Meet Inja & James Yates. Beachwood Canyon Homeowners now for the past 11 years. Married for 47 years they have 3 children and 7 grandchildren. Their oldest son is the owner of Mortgage Banking Co., their daughter a Medical Doctor for 12 years and a son who’s a math teacher back east.
Inja was born in Japan to Korean parents. If you ask her how she identifies herself, she says she’s “a country hick, an American through and through with Korean heritage. A true world citizen.” She says her best job in life is being with her grandchildren and helping to enrich their lives with swimming, soccer, tennis, you name it.
James was born in Philadelphia, PA. He is of African & American Indian heritage and has traveled extensively throughout Asia. He currently teaches math for the Los Angeles Unified School Disstrict and is the Chairman of Soul 2 Seoul.
Inja & Jim say their public supported, non-profit organization Soul 2 Seoul is a dream of many years come true. It all started in 1960 with a promise to a young boy in Korea to help him find his father. A promise they were not sure they could keep. They knew at this moment that they would do something one day to help mixed race kids.
A young military father had left Korea without knowing he had fathered a son. This young boy of mixed race, Korean and African-American, and his mother traveled far to meet with Inja and Jim in Korea. The mother had heard of this interracial couple (unusual in Korea). It so happened that Jim had been in the military with the boy’s father. As a young couple Inja and Jim moved to the States and shortly after and began their own family. With the birth of their son the promise of finding the boy’s father still had not been forgotten. A few years later at a farmer’s Market in Rochester, New York, Jim ran into the man (who was originally from Texas). When Jim told him that he had a son in Korea he wanted to re-enlist in the service to go back and get his son. A week later Inja and Jim read of his murder by his common law wife in the newspaper.
Years passed and the devastating event faded but still the thought of the promise and it’s intent lingered. “We knew it would be extremely difficult for a mixed race kid to grow up in a monolithic society such as Korea. They don’t get equal opportunity and they get really mistreated.”
In 1987 they went back for a week long family visit. The 40 year old cabdriver who took them to the airport was of mixed race. He told them of his father who was also from Texas. He also told them of his life in Korea. With tears in his eyes he asked them not to forget about him. They knew they had to do something and remembered their promise long ago as young couple. With the young boy and the 40 year old cabdriver in mind Soul 2 Seoul was created. The first two recipients were a young woman of African-American and Latina heritage and young man of Japanese and African-American heritage.
“As survivors of 40 years of marriage as an interracial couple we’ve come to see that mixed race kids are bright with big warm hearts but the emotional burdens put on them by society are tremendous. They throw bricks at them no matter what community they live in. Mixed race kids face the chaos of a statistically unusual high divorce rate that brings on emotional problems. They can’t identify who they are and aren’t always sure where they fit in. We are fortunate to be able to bring our kids up in an educationally and emotionally supportive environment. At the time there was no support from the African-American or Korean community. It was us against the world. Soul 2 Seoul wants to help give mixed-race kids a chance.”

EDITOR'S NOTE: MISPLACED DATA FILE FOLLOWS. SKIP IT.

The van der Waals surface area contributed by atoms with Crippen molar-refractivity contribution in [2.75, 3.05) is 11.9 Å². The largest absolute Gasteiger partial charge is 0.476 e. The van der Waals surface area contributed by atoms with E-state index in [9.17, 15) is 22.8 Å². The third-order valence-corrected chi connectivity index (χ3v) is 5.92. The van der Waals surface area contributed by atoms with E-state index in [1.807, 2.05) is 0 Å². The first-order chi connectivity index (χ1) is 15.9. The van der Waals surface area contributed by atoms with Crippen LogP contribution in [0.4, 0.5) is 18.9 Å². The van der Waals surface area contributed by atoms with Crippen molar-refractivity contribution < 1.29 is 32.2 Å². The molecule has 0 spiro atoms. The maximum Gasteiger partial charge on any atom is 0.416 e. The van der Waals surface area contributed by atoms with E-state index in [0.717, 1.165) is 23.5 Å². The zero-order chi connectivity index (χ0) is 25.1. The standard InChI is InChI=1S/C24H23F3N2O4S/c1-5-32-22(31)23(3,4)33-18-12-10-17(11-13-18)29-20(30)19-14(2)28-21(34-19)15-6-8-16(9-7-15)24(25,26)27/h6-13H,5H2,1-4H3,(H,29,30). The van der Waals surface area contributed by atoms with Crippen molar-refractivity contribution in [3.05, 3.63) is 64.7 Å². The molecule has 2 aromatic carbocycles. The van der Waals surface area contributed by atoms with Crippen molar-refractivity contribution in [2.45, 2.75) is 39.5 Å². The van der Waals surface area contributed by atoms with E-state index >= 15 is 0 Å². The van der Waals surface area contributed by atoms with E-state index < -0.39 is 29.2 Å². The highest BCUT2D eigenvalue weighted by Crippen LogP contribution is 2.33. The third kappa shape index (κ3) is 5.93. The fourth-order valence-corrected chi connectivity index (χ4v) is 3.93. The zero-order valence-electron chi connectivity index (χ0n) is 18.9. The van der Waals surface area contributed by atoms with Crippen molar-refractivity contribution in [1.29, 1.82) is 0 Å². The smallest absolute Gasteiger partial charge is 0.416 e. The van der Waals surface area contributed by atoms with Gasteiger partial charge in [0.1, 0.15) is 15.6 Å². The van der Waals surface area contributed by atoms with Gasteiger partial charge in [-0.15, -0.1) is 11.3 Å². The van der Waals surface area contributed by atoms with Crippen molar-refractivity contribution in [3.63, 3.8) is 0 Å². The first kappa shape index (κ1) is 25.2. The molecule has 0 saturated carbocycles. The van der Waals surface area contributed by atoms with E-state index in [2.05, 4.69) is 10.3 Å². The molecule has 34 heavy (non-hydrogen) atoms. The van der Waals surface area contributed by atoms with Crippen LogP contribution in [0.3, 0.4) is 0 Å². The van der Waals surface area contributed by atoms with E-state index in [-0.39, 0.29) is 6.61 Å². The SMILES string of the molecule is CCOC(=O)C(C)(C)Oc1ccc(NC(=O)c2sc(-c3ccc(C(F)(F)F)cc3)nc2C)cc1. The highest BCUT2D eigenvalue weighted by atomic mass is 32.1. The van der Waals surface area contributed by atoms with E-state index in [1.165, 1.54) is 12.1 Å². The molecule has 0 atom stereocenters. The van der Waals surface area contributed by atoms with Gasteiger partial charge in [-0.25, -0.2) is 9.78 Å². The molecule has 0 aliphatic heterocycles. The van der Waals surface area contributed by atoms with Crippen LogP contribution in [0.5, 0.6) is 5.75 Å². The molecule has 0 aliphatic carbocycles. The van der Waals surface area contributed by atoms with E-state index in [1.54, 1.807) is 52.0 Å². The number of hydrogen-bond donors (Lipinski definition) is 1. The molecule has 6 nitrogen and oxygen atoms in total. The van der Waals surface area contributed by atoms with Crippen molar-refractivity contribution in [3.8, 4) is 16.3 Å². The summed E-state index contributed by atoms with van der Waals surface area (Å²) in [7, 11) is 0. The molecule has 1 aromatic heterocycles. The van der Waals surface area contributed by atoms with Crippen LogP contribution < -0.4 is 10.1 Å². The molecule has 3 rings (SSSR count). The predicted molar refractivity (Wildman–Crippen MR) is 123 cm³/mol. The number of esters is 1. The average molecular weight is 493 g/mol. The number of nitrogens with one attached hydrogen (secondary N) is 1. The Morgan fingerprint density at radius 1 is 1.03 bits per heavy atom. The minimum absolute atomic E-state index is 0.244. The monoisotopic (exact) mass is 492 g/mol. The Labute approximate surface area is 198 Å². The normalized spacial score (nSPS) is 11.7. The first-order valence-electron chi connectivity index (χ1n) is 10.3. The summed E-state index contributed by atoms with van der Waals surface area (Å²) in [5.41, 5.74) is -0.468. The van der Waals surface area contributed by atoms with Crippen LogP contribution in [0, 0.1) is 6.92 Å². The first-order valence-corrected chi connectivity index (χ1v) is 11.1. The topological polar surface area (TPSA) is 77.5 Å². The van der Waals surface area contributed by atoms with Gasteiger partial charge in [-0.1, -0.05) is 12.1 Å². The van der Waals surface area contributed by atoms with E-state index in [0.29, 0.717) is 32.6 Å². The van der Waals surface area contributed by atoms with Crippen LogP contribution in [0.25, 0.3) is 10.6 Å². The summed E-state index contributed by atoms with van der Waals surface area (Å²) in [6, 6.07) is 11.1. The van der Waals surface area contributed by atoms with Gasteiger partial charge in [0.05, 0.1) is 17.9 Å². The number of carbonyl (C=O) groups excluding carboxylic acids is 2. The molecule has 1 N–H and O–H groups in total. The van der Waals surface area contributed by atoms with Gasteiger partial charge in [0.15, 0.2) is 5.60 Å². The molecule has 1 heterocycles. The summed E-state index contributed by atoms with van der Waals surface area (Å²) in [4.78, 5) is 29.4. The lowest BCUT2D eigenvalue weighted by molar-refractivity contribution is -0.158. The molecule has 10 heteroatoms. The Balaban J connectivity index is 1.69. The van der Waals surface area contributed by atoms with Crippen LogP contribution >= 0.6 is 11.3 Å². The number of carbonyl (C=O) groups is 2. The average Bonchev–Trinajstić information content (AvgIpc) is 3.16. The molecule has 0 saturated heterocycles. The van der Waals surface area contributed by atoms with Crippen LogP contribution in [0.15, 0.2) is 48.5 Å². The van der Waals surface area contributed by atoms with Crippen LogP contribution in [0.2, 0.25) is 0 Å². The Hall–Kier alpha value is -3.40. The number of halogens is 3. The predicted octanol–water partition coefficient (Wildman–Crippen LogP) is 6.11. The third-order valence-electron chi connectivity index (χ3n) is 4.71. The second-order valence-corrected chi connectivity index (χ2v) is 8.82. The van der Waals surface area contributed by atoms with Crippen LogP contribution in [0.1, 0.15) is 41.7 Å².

Soul 2 Seoul raises scholarship money from the public sector, to which they match, sending kids to college. Soul 2 Seoul’s racially, as well as geographically, diverse Board of Directors’ goal for the future is “To provide as much assistance and options for deserving students of mixed race as is possible.” Originally they started out to help students of Black & Korean descent. They quickly expanded that to include “all kids of mixed race who are working to build unity among the different races.” This is the number one requirement. Grade point average consideration is secondary to need and the working commitment to promote unity among humanity. It just so happens that the candidates have all been excellent students. In most cases they also hold jobs and are excellent school athletes. Two are chosen per year primarily on the basis of what they are doing to promote the unity amongst all people.
“What is the future of our kids? By cutting them out we cut ourselves short. They then run more of a risk of being burdens to society rather than productive citizens. Who loses? We all do.”
“What we’ve learned is how to keep a promise and that the promises you make to yourself are the most important,” says Inja.
For Jim, “Going through the interview process with these young people and seeing the promise and hope they have for the future is in itself a tremendous reward. If we can impact these young people to the extent that they realize that they will be looked upon to be contributors and guardians of the future, that they are, in turn, role models and helpers for the next generation in similar circumstances . . . then we have succeeded.”